I was looking at doing a loaf from Elizabeth David's English Bread and Yeast Cookery book Potato Bread from around 19th century, I ended up having to improvise, I used wholemeal Spelt instead of wholewheatmeal @ 30% then when weighing up the 70% white flour ran out and had to add a small amount of multigrain. The potato was 13% and I also used the potato water from boiling them, with half milk for the liquid. In the book it said that this bread was particularly popular for the making of toast and that the loaf was soft ,moist and airy to which I can concur. Not quite following the book but pretty close to it and definitely one I will make again
Mothers day here in Australia tomorrow so I made a batch of dinner rolls by request from my daughter for tomorrow's celebration. I know its not mothers day all over, and my mum used to think it was great as she lived in England and ended up having two mothers days. Sadly she is no longer with us, but I do have a super mother in law so to her and any of the Aussie mums out there I do hope you enjoy your very special day.
I made a nice soft loaf the other day using milk in the dough, I wanted to make another similar loaf as my wife enjoyed it so much So this time I enriched the dough with olive oil and cottage cheese along with an egg and added dried garlic flakes for good measure. I topped that by adding grated chedder and parmesan on top in the last 5 minutes of the bake
In the last shot you can see the softness of the crumb as the loaf is yielding under its own weight where I propped the loaf up for a better angle to the light picture it bounces right back, the taste is all there and I am sure it will make wonderful toast if it lasts that long , if the first slices for the pictures and taste testing are anything to go by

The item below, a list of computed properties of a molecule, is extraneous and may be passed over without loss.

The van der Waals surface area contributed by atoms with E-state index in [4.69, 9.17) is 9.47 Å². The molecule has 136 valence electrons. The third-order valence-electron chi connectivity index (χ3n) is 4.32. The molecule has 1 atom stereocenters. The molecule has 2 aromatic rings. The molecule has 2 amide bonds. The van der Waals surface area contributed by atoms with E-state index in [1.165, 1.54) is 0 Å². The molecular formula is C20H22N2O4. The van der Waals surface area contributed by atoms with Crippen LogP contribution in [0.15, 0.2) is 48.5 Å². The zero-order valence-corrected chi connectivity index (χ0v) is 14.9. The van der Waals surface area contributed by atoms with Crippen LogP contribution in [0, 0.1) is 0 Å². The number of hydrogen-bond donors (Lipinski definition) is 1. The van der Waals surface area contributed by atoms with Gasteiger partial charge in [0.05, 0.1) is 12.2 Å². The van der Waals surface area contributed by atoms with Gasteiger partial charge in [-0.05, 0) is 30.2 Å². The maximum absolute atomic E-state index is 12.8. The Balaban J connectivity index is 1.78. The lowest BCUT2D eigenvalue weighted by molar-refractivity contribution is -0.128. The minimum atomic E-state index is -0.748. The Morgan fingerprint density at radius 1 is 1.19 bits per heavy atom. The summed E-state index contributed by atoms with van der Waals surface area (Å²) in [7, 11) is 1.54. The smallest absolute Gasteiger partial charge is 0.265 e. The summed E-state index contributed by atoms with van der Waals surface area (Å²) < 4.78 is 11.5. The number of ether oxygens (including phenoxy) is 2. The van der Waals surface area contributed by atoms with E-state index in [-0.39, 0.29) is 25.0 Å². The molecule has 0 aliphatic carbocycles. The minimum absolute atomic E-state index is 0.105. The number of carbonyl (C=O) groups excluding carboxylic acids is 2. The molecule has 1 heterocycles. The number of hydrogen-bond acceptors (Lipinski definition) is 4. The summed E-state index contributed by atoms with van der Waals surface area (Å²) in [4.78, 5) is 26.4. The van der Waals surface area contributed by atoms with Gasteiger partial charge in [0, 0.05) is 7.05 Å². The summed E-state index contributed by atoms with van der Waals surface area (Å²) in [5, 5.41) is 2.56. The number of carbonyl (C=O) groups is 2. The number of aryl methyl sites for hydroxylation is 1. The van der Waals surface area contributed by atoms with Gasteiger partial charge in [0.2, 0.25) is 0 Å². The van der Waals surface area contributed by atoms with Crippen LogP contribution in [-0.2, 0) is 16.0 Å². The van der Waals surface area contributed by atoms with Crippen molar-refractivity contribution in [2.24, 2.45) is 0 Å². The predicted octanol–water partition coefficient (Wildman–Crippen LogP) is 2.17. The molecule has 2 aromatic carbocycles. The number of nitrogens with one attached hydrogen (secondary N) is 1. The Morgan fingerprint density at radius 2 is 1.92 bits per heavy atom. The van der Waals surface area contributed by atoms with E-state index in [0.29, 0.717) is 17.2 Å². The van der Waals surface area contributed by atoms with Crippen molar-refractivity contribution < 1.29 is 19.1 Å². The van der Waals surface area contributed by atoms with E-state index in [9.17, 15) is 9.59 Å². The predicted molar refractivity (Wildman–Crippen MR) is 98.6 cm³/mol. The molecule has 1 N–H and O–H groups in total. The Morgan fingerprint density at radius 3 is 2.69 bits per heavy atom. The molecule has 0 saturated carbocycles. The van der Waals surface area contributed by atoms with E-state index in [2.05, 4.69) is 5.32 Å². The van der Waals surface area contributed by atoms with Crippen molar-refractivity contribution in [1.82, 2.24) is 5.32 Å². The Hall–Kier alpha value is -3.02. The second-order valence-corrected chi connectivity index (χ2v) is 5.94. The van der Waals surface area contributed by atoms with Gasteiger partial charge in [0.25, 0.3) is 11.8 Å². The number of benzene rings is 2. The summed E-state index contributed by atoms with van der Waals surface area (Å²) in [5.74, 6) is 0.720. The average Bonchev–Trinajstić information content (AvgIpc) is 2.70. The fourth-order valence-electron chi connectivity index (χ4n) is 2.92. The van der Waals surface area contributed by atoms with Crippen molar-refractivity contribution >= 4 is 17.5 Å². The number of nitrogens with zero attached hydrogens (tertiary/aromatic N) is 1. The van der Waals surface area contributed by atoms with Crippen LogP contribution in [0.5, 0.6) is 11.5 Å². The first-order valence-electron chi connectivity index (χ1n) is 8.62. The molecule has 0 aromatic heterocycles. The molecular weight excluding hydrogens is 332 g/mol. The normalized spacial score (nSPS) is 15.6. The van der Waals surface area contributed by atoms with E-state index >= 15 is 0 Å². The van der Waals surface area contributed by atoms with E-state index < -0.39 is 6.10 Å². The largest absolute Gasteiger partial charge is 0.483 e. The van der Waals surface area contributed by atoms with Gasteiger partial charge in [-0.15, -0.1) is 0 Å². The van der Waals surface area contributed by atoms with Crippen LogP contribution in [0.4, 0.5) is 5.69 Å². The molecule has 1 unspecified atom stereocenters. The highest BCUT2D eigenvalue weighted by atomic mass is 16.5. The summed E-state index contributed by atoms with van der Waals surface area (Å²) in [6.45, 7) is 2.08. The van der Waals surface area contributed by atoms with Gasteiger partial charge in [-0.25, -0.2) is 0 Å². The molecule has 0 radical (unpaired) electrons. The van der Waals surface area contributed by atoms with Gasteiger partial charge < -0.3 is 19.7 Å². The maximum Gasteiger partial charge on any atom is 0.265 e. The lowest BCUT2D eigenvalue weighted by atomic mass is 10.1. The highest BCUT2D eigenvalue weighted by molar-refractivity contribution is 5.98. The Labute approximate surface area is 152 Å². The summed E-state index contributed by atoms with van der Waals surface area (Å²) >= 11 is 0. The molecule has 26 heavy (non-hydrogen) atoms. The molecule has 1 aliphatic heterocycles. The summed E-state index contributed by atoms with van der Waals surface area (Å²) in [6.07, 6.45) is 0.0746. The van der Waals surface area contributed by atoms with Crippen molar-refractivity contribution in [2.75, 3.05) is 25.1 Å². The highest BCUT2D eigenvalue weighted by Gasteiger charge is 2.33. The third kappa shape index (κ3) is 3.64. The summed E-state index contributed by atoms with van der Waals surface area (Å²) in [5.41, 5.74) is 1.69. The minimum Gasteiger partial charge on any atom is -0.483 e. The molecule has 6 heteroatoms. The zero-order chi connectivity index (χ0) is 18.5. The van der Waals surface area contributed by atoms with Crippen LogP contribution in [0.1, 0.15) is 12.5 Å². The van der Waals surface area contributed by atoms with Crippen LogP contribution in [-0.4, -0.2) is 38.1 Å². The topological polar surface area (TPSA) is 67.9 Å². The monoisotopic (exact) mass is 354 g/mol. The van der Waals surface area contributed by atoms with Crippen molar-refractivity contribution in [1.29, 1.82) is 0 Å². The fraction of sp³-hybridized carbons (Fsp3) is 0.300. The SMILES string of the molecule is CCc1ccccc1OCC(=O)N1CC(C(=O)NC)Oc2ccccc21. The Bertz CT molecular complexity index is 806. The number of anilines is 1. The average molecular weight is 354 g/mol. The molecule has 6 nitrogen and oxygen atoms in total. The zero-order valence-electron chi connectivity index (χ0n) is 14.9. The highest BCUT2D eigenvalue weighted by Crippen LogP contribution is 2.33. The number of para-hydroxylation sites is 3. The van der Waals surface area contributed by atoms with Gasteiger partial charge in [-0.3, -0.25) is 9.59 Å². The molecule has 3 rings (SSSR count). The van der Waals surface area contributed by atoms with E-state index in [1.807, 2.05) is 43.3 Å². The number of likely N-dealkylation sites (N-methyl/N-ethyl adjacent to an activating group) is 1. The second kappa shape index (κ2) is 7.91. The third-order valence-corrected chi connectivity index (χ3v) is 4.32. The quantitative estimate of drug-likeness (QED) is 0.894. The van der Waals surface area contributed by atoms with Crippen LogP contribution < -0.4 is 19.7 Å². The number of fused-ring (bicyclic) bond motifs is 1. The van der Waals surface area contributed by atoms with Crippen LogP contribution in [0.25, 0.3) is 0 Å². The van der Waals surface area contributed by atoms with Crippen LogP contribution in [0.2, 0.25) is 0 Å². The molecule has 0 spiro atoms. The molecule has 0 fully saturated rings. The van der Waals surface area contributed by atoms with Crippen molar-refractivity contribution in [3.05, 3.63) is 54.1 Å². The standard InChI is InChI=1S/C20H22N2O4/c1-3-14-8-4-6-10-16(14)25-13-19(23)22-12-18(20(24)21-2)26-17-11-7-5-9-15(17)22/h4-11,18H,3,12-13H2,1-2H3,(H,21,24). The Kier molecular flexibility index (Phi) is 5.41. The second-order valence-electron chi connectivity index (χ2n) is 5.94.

It was the slightly misshapen one that got the chop, you can see some of the garlic flake in the loaf
I have not posted for a while but thought id share some bread that was made today , I was using up some stout that I had opened and I also used up the wholemeal flour that I had, it was intended to be 50% but it ended up a bit more than that. same goes for the stout where I used 420mls and 160ml s of water. I soaked the w/m in all the liquid and had chores to attend to. I weighed up the rest of the ingredients so that I could add them upon my return. As it happened l had to go to the city to file some legal papers and the soak ended up being 7 hours! The dough was then mixed by hand and again used up some compressed yeast that I had on hand. The dough ended up having a 3 hour bulk fermentation and was divided and given 20 minutes bench rest before final shaping . I made 2 loaves that I have not previously shaped before and I cant recall the name given to these, but they remind me of a frenchmen's beret .They are currently cooling so will have to post an inside shot later.
I kicked off with 100g of sour dough culture,100g w/m spelt , 100g bakers flour and 400g of water mixed to a batter and set aside later I added 250g of bakers flour and mixed together with a spoon half an hour later added 10g of salt and soon after 10g of dry yeast again mixed together with a spoon and allowed to ferment after an hour a set of stretch and folds with oiled hands and oil around the bowl. half an hour later another set of stretch and folds with oiled hands. half an hour later the dough was spread onto a baking sheet an spread out dotted with grape tomatoes, chopped garlic , white Rosemarie sprig chopped, salt pepper drizzled olive oil and small cubes of chedder and into the oven at its highest temp before turning down to about 22o -230 to bake nice and crisp .
This was the wettest dough I have worked with but really just a different technique and a very satisfying result